Unless you’re running all your PHP via CLI scripts, you’ll be using an Opcode Caching in your PHP configurations. This used to be APC for anything below PHP 5.5, but since PHP 5.5 there’s a built-in extension called Opcode Cache that replaces APC. (note: APC is still available for user-caching, like a key/value store)
To activate the PHP Opcode Cache extension, you can drop the following lines in your
/etc/php.d/ directory, to a new file named
10-opcache.ini. The reasoning behind the number in the front of the file, is to ensure this gets loaded first, before other modules.
zend_extension=opcache.so ; Enable the Opcache opcache.enable=1 ; In MegaBytes, how much memory can it consume? opcache.memory_consumption=128 ; The number of keys/scripts in the Opcache hash table (how many files can it cache?) opcache.max_accelerated_files=4000 ; How often to check script timestamps for updates, in seconds. ; 0 will result in OPcache checking for updates on every request. opcache.revalidate_freq=60 ; If enabled, OPcache will check for updated scripts every ; opcache.revalidate_freq seconds. When this directive is disabled, ; you must reset OPcache manually opcache.validate_timestamps=1 ; If enabled, a fast shutdown sequence is used that doesn't free ; each allocated block, but relies on the Zend Engine memory manager ; to deallocate the entire set of request variables en masse. opcache.fast_shutdown=1 ; Chances are, you won't need this on the CLI opcache.enable_cli=0 ; If enabled, OPcache appends the current working directory to the ; script key, thereby eliminating possible collisions between files ; with the same base name. Disabling this directive improves performance, ; but may break existing applications opcache.use_cwd=1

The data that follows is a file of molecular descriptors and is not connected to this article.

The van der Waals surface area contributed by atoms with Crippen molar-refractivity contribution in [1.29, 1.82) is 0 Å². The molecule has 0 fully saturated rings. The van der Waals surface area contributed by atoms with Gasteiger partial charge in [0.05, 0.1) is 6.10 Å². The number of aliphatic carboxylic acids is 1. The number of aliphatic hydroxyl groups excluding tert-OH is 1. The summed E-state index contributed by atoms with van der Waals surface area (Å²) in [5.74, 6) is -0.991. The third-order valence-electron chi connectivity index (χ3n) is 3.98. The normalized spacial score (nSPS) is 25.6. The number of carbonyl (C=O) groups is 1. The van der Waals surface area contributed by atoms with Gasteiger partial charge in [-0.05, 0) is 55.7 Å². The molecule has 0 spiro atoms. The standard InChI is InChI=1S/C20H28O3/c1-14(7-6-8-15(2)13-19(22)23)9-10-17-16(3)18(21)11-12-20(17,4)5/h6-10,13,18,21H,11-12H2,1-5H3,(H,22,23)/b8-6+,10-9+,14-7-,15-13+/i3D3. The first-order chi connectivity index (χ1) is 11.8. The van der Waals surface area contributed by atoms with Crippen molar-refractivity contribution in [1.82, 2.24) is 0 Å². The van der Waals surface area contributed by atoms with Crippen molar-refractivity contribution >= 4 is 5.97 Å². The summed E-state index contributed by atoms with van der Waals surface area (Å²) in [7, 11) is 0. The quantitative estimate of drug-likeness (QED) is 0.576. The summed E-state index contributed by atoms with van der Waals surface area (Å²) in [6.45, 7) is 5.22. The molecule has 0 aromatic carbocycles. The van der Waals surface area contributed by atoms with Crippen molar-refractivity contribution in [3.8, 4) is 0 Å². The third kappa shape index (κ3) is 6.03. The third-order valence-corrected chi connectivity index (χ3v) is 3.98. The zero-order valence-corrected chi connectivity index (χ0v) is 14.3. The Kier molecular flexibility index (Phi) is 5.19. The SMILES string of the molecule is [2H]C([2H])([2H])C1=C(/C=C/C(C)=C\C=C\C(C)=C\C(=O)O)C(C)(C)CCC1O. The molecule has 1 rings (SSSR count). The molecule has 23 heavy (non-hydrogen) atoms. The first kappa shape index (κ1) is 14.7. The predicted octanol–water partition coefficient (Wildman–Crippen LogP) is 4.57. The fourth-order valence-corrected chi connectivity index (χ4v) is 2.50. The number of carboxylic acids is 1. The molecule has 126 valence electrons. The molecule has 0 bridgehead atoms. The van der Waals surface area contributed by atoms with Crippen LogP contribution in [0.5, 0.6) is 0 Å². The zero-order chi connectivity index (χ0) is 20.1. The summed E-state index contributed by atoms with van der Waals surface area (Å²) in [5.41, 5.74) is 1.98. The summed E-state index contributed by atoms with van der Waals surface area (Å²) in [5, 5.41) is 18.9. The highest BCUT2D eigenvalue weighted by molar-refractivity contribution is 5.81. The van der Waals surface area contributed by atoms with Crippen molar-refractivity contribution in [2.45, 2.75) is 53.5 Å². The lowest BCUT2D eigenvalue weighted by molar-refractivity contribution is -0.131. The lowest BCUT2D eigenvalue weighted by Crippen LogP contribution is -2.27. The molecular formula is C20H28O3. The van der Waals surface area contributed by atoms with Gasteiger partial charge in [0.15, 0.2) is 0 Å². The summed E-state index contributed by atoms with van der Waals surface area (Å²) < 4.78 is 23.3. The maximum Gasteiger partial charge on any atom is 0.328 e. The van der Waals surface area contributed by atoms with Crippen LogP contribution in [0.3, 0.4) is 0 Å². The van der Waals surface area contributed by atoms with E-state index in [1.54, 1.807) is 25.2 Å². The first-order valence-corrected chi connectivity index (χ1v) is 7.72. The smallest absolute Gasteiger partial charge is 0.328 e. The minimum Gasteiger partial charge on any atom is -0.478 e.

Reload your PHP-FPM daemon, and you should be set. If you’re looking at how your Opcache is performing, check out opcache.php (similar to apc.php‘s file for checking the APC performance). If you want to know more about PHP Opcode performance, make sure to read the excellent post at EngineYard on Opcode Caching.